June 23, 2013
June 23, 2013
June 26, 2013
Design in Engineering Education
23.365.1 - 23.365.24
Define “Engineering Design”: Understanding how freshman students develop their understanding of engineering, design, and engineering designFreshman engineering students often begin their studies with limited, imprecise, and minimallyinformed conceptions of engineering, design, and engineering design. Their beliefs aboutengineering design are usually based only the most tangible and traditional results of engineeringdesign activities, such as consumer products, civic structures, or software applications. Manyintroductory engineering design courses and resources begin by defining “engineering design”,as a basis for further activities. Although many authoritative textbook definitions for“engineering design” exist, these formalisms have two central issues. First, though carefullyconstructed, they are still “just words” and are far removed from the lived experience offreshman students. As such, students have difficulty engaging with the subtleties embedded inthe definitions, and often only grasp the most basic or surface aspects of the concept. Second,they offer a simple, authoritative response to defining a term and activity that at a minimumvaries by discipline and in practice is fluid and dynamic, changing alongside the social andcultural expectations and responsibilities of engineers and designers.Our research has two main investigative purposes. The first is to assess incoming engineeringstudents’ understanding of both the composite term “engineering design” and it’s constituentterms ‘engineering’ and ‘design’. The second goal is to probe the efficacy of an activity,developed for a freshman engineering design course, that is intended to deepen and enrichstudents’ understanding of these terms. The study protocol asks that the students submit adefinition of “Engineering Design” twice, first prior to their first tutorial and then immediatelyafter. In the tutorial students engage in a series of activities which prompt them to debate, amongthemselves and with their instructors, on what does and does not constitute “engineering design”,to what degree, and embodying what characteristics? They are also prompted to explore theconstituent terms “engineering” and “design” . The prompting is accomplished primarilybyhaving the students categorize artifacts as “works of engineering design” and then defend theircategorizations to their peers and instructors. The activity starts with simply binary distinctions -yes or no - and moves toward a more complex categorization of objects along separate axes of‘engineering’ and ‘design’. Applying discourse analysis techniques to their pre and post-activity definitions allows us to explore the impact of the exercise on the students’ understandingof and engagement with the concept of “engineering design,”; semi-structured student interviewshelp to identify those aspects of the activity with the most significant impact on theirunderstanding.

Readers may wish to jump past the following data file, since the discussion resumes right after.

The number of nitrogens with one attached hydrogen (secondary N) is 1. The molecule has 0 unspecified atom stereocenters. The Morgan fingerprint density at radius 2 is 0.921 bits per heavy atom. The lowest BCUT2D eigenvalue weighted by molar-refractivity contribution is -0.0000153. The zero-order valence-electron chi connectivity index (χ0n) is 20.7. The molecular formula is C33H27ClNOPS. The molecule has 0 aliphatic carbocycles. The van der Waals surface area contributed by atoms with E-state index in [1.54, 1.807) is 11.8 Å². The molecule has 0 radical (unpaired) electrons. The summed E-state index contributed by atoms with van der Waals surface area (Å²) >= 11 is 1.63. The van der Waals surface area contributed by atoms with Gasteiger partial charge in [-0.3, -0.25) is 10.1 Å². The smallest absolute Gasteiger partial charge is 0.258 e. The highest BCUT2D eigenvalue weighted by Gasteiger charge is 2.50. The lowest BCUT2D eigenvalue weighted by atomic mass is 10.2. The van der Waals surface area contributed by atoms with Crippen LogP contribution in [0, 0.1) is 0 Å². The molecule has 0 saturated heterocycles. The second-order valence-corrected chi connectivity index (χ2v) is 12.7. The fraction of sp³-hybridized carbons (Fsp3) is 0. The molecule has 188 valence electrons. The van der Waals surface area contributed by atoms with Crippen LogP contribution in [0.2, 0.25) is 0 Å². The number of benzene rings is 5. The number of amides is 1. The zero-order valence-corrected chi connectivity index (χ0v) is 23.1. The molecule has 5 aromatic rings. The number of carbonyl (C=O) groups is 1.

Chong, A., & Foster, J. A., & Sheridan, P. K., & Irish, R. (2013, June), Define “Engineering Design”: Understanding how freshman students develop their understanding of engineering, design, and engineering design Paper presented at 2013 ASEE Annual Conference & Exposition, Atlanta, Georgia. https://peer.asee.org/19379
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